nep-gen New Economics Papers
on Gender
Issue of 2019‒03‒18
four papers chosen by
Jan Sauermann
Stockholms universitet

  1. Occupational Characteristics and the Gender Pay Gap By Aline Zucco
  2. Gender Wage Gaps and Worker Mobility: Evidence from the Garment Sector in Bangladesh By Menzel, Andreas; Woodruff, Christopher
  3. Do Parental Leaves Make the Motherhood Wage Penalty Worse? Assessing Two Decades of German Reforms By Gabriele Mari; Giorgio Cutuli
  4. Relationship of Gender Differences in Preferences to Economic Development and Gender Equality By Armin Falk; Johannes Hermle

  1. By: Aline Zucco
    Abstract: Germany has a large persistent Gender Pay Gap of 21 %; although this gap is not constant across occupations. The question arises why some occupations have large Gender Pay Gaps while others have only small gaps. Using data from the Structural Earnings Study merged with occupational task information provided by the Federal Labor Office, this paper aims to uncover the relationship between occupational characteristics and the Gender Pay Gap. To do so, I apply a two-step approach, where the first step uses individual characteristics to estimate the adjusted occupation-specific Gender Pay Gaps. In the second step, these gaps are regressed on occupational characteristics. I find that wage differences between men and women are lower in occupations with linear earnings and in occupations with a large share of public firms. Moreover, we observe that an increasing share of persons with supervisory power is linked to larger wage differences between men and women, which indicates the presence of a glass ceiling. Finally, the Gender Pay Gap is higher in occupations with routine tasks. Moreover, the findings suggest that the more that employees can be substituted with other employees, the lower is the Gender Pay Gap. Hence, this study extends previous findings on occupation-specific Gender Pay Gaps by linking them to occupational characteristics on a more general level.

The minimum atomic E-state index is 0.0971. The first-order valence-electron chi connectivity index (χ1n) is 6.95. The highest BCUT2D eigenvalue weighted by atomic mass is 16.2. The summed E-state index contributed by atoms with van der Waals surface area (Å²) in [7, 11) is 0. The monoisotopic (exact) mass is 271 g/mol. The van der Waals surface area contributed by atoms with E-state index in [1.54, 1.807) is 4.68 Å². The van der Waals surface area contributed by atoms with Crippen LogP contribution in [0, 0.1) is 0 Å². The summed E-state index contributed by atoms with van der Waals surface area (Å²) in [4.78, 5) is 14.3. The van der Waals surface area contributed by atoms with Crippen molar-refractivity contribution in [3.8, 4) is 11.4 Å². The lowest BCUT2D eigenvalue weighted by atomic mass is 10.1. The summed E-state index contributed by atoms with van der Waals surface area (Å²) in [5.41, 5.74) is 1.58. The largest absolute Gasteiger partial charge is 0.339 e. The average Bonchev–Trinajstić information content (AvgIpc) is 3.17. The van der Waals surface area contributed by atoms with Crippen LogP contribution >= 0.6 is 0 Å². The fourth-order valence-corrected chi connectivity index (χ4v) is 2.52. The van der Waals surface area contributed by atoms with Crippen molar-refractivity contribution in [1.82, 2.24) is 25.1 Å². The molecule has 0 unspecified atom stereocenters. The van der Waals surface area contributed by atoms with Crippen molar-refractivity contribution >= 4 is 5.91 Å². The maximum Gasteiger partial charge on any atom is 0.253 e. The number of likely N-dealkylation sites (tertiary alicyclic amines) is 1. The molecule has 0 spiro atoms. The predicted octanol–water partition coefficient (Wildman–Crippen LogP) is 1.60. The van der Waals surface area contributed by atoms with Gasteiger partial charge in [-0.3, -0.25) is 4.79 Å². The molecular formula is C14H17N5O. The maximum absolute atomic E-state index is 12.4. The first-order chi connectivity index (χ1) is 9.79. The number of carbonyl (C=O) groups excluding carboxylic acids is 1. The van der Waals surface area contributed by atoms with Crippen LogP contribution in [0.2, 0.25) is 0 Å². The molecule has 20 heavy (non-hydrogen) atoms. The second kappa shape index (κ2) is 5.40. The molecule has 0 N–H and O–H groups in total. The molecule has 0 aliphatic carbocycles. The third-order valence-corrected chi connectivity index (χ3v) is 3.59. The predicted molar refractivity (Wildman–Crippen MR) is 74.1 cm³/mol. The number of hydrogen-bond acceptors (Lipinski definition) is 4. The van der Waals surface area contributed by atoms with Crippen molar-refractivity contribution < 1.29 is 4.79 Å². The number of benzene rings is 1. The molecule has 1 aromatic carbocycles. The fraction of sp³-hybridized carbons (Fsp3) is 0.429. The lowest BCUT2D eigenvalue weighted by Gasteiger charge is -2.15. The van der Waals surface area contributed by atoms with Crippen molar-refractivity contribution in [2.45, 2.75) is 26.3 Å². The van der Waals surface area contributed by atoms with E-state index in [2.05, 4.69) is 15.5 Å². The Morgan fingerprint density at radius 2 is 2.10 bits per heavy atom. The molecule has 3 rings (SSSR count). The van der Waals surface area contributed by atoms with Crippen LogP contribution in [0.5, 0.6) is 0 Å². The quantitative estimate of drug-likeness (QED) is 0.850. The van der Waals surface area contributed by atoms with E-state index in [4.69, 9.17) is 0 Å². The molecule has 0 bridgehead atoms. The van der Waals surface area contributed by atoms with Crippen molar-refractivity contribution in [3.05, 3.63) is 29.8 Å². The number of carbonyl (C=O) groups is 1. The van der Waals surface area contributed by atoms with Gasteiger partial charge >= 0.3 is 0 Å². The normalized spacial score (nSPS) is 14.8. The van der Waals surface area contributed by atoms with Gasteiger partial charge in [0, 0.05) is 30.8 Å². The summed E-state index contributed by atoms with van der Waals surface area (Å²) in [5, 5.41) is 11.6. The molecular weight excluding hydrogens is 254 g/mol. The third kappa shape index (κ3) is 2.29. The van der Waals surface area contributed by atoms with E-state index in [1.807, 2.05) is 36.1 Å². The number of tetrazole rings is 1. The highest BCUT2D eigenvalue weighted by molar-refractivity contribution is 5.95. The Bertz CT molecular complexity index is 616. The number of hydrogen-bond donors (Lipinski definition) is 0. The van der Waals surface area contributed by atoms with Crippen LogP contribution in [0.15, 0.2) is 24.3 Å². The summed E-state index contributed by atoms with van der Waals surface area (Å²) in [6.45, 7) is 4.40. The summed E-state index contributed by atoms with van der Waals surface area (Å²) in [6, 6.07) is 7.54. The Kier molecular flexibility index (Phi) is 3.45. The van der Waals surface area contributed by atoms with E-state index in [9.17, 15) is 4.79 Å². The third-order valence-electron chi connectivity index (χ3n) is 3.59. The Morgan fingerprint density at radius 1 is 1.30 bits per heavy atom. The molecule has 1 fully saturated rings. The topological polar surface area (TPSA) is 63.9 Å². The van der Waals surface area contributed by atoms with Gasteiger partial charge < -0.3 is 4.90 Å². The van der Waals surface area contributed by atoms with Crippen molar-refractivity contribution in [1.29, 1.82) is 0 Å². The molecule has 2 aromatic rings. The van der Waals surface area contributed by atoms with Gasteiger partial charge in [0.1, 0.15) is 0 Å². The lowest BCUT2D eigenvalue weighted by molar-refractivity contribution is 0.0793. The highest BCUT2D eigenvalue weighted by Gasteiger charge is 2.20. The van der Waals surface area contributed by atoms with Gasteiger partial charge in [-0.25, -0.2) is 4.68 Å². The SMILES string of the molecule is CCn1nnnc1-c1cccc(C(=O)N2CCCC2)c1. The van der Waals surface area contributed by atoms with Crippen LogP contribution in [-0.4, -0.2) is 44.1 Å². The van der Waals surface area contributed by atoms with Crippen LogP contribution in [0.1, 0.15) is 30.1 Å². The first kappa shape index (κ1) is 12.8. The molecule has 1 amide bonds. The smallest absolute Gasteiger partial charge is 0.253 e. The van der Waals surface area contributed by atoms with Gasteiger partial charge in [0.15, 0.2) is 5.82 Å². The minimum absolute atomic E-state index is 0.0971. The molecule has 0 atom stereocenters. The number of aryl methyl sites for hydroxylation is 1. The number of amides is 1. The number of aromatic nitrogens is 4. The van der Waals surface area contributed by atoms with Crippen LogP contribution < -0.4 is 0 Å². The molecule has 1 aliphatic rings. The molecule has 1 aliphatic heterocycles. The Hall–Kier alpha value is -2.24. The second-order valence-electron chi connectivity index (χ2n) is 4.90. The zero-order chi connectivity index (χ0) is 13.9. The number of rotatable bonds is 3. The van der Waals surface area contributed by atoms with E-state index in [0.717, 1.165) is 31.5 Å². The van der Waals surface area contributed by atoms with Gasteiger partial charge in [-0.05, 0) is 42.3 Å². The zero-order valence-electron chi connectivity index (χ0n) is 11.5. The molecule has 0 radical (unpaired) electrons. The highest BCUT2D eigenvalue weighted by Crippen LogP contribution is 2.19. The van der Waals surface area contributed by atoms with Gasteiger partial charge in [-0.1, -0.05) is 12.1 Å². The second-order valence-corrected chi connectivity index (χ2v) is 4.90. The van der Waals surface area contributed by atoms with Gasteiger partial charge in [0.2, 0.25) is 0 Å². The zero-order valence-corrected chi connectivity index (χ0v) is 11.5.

Keywords: Gender pay gap, segregation, discrimination, wage differentials, occupations
    JEL: J3 J31 J24 J16
    Date: 2019
  2. By: Menzel, Andreas; Woodruff, Christopher
    Abstract: We examine gender wage gaps in the Bangladeshi garment sector using data from administrative records and surveys from 70 large export-oriented manufacturers. Among production workers, we find that men are paid about 8 percent more than women. Detailed skills assessments available in a subset of the factories suggest that differences in skills differences and sector tenure combined account for just over half of the gap. The other half owes to differences in promotion rates conditional on skills. We show that by adding some structure we can combine the factory-level HR records and the survey data to estimate rates of promotions occurring as workers move across factories and sector exit rates. Differences in promotion rates are largely explained by lower rates of mobility of women across sectors, but these appear to arise mainly from career concerns rather than frictions coming from household responsibilities associated with marriage and children.
    Keywords: Export-oriented manufacturing; Gender wage gaps; monopsony in motion
    JEL: J16 J31 O14
    Date: 2019–03
  3. By: Gabriele Mari; Giorgio Cutuli
    Abstract: Women-friendly policies may have perverse effects on the wages of employed women and mothers in particular. Yet few have addressed the causal impact of such policies and the mechanisms they might trigger at the individual level to produce such wage responses. We assess if and how two decades of reforms of parental leave schemes in Germany have shaped changes in the motherhood wage penalty over time. We compare two sweeps of reforms inspired by opposite principles, one allowing for longer periods out of paid work, the other prompting quicker re-entry in the labour market. We deploy panel data (SOEP 1985-2014) and a within-person difference-in-differences design. Motherhood wage penalties were found to be harsher than previously assessed in the 1990s. As parental leave reform triggered longer time spent on leave coupled with better tenure accumulation, wage losses for mothers remained stable in this first period. Conversely, we can no longer detect motherhood wage penalties for women affected by the later reform. Shorter career breaks and increased work hours may have benefited new mothers in the late 2000s, leading to a substantial improvement in their wage prospects.
    Keywords: Parental leave, motherhood wage penalty, difference-in-difference, gender inequality
    JEL: D13 J13 J16 J31
    Date: 2019
  4. By: Armin Falk; Johannes Hermle
    Abstract: Preferences – concerning time, risk and social interactions – systematically shape human behavior, and contribute to differential economic and social outcomes between the genders. Here, we present a global investigation of gender differences in six fundamental preferences. Our data consist of 80,000 individuals in 76 representative country samples with measures on willingness to take risks, patience, altruism, positive and negative reciprocity as well as trust. Gender differences in preferences were positively related to economic development and gender equality. This suggests that greater availability of and equal access to material and social resources for both genders favor the manifestation of genderdifferentiated preferences across countries.
    Date: 2019–02

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